Fandom people on Tumblr,  AO3, etc. really responded to The Last Jedi (because it was targeted to them). Huge phenomenon. There are now bestselling romance novels that started life as TLJ fanfiction. Everything worked just like it does for the Marvel movies, very profitably.

However there was an additional group of Star Wars superfans outside of fandom, who wanted something very different, hence the backlash. This group is somewhat more male and conservative, and then everything polarized on social media so this somehow became a real culture war issue. Of course, Disney did not like the backlash, and tried to make the 3rd movie more palatable to this group.

That kind of fan doesn't organically exist for most things outside of Star Wars though. For most things, you only get superfans in this network of fan communities which skew towards social justice. And for any new genre story without a pre-existing fanbase, there's an opportunity to get fandom people excited about it, which is very valuable.

As far as running a media company goes, fandom is extremely profitable, increasingly so in an age where enormous sci-fi/fantasy franchises drive everything. And there's been huge overlap between fandom communities and social justice politics for a long time.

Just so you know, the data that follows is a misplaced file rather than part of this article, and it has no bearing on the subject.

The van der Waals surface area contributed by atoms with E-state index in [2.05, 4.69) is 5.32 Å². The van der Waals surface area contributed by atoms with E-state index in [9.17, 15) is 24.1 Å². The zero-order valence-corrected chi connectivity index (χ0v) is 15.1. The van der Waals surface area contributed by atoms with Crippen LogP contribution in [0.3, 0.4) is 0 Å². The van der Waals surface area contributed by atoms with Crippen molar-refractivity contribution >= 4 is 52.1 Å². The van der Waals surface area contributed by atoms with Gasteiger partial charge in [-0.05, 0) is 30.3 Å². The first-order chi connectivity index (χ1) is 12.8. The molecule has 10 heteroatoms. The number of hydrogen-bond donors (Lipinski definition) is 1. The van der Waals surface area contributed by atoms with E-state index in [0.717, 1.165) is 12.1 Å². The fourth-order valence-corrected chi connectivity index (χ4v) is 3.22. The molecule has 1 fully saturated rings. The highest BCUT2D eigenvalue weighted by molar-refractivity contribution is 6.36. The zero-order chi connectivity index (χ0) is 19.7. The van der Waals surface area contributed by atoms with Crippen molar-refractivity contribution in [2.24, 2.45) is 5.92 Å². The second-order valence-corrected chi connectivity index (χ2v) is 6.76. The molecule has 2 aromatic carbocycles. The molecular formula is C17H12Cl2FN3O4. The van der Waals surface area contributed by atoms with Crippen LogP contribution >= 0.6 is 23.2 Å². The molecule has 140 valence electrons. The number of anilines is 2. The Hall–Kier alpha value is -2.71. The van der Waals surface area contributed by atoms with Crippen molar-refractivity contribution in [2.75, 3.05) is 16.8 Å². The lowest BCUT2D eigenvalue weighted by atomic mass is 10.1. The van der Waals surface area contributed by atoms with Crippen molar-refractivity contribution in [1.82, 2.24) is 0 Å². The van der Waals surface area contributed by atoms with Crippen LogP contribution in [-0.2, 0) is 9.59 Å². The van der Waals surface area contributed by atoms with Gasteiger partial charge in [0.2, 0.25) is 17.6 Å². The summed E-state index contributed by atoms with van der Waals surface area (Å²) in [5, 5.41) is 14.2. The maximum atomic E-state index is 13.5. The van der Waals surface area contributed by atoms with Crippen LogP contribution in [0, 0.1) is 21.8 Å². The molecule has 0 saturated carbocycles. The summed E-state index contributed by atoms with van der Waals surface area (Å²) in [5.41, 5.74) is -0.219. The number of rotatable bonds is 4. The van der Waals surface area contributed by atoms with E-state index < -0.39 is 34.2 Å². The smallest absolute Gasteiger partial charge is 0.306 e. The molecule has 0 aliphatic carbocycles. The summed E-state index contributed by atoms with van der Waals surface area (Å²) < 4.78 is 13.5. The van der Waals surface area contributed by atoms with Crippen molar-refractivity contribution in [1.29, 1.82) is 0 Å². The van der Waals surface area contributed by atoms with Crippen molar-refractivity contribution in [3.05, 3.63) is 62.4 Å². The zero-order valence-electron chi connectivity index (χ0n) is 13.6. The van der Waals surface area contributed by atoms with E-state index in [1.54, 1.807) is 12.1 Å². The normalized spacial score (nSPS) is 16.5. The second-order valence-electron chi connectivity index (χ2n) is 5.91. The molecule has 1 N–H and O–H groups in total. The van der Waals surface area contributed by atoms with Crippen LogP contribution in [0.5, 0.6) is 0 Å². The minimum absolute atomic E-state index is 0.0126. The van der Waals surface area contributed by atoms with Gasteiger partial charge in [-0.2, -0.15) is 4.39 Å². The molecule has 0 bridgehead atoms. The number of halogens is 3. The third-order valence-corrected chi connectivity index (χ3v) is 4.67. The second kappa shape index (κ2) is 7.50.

It's definitely in Disney's interest to appeal to Marvel superfans who write fanfiction and cosplay and buy tons of merchandise, and those people tend to also be supporters of social justice politics.

Like, nothing is being forced on this audience -- there are large numbers of people who get sincerely excited when a new character is introduced that gives representation for the first time to a new minority group, or something like that.

As with so many businesses, the superfans are worth quite a few normies who might be put off by this. I think this is the main explanation.

The “canonical” rankings that CS academics care about would be (also not without problems but the least bad).

The KataGo paper says of its training, "Self-play games used Tromp-Taylor rules modified to not require capturing stones within pass-alive territory".

It sounds to me like this is the same scoring system as used in the adversarial attack paper, but I don't know enough about Go to be sure.

The Sprawl trilogy by William Gibson (starting with Neuromancer) is basically about this, and is a classic for a reason. It's not exactly hard sci-fi though.

If you don’t signal the expected way then you are, if not being dishonest, at least misleading people — in many cases it is less honest.

Everyone knows your job application is written to puff you up, and they price it in. If you don’t have the correct amount of puffery, you’re misleading people into thinking you’re worse than you are.

It’s a bad way to communicate and a bad race-to-the-bottom equilibrium but not actually dishonest.

You can write “Dear X” on a letter to a person you don’t know. People used to sign off letters “Your obedient servant”. It evolves for weird signaling reasons but is not taken literally.